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HomeMiscellanyUpdate: Miners’ union head who fled to Vancouver seeks Mexican senate seat, but could be on the hook for $100M

Update: Miners’ union head who fled to Vancouver seeks Mexican senate seat, but could be on the hook for $100M


Bob Mackin

A controversial Mexican union boss, who fled to British Columbia in 2006 with his wife and three children, is a candidate for his homeland’s senate, reports Mexico’s El Universal newspaper.

Los Mineros president Napoleon Gomez Urrutia was nominated by the Morena party on Feb. 18, the eve of the 12th anniversary of an explosion at a coal mine that killed 65 men in Coahuila. 

Leo Gerard (left), Napoleon Gomez Urrutia and Len McCluskey (Facebook)

Gomez blamed mining company Grupo Mexico and the Mexican government for “industrial homicide.” He was charged in June 2006 for allegedly embezzling USD$55 million from a union trust fund that was dissolved in 2005. 

Oxford-educated Gomez succeeded his father as the union’s leader in 2000, but never worked in a mine. He denied the charges. A Mexican appeal court, on Aug. 28, 2014, called the charges unconstitutional and cancelled an arrest warrant. 

In 2013, the year before he became a Canadian citizen, Gomez published his memoir, Collapse of Dignity: The Story of a Mining Tragedy and the Fight against Greed and Corruption in Mexico. The foreword was written by United Steelworkers’ boss and B.C. NDP backer Leo Gerard.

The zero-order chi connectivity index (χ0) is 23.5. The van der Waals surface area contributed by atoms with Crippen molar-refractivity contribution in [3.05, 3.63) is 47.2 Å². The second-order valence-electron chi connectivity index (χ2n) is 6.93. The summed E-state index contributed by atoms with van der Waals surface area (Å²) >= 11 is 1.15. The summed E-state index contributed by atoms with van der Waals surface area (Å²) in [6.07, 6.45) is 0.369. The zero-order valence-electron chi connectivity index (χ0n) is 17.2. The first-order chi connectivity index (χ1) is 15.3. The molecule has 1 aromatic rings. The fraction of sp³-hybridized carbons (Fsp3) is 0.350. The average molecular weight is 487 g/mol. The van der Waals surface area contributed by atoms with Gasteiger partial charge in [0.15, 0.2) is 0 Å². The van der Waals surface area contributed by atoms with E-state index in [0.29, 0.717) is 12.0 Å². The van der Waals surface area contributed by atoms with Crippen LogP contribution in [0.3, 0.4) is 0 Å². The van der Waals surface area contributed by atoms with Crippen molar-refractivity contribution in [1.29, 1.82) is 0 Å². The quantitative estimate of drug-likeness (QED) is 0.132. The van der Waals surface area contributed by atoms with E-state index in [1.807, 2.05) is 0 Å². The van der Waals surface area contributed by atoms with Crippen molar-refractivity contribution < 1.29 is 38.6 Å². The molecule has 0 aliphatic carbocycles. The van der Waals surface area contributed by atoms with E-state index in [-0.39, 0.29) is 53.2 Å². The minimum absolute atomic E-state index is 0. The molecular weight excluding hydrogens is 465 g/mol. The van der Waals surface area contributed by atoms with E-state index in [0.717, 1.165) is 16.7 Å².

Elections BC’s database shows seven donations to the NDP, from 2009 to 2017, by Napoleon Gomez, totalling $2,680. 

Last September, Jerry Dias, president of Canada’s Unifor union, spoke at a Mexico City labour convention where he called on the Mexican government to let Gomez return safely. 

Mexico has a 128-member Senate, which is elected, in-part, by proportional representation. Senators are elected to six-year terms. Voting day is July 1. 

Announcement of Gomez’s candidacy, from Los Mineros website.

El Universal reported that 89 miners have died in Coahuila since the 2006 disaster. From 2008 to the third quarter of 2016, 311 miners died on the job in Mexico, according to government statistics obtained by the newspaper.

Update (Feb. 28): El Universal has reported that Mexico’s Federal Board of Conciliation and Arbitration (JCFA) ordered Los Mineros to pay almost $55 million to workers affected by the 2005 trust dissolution. With interest, the award could be as high as $100 million. 

The newspaper reported that companies Industrial Minera Mexico and Grupo Mexico complied with obligations. theBreaker is seeking comment from both the USW and Gomez’s union, Sindicato Nacional de Trabajadores Mineros, Metalúrgicos, Siderúrgicos y Similares de la República Mexicana.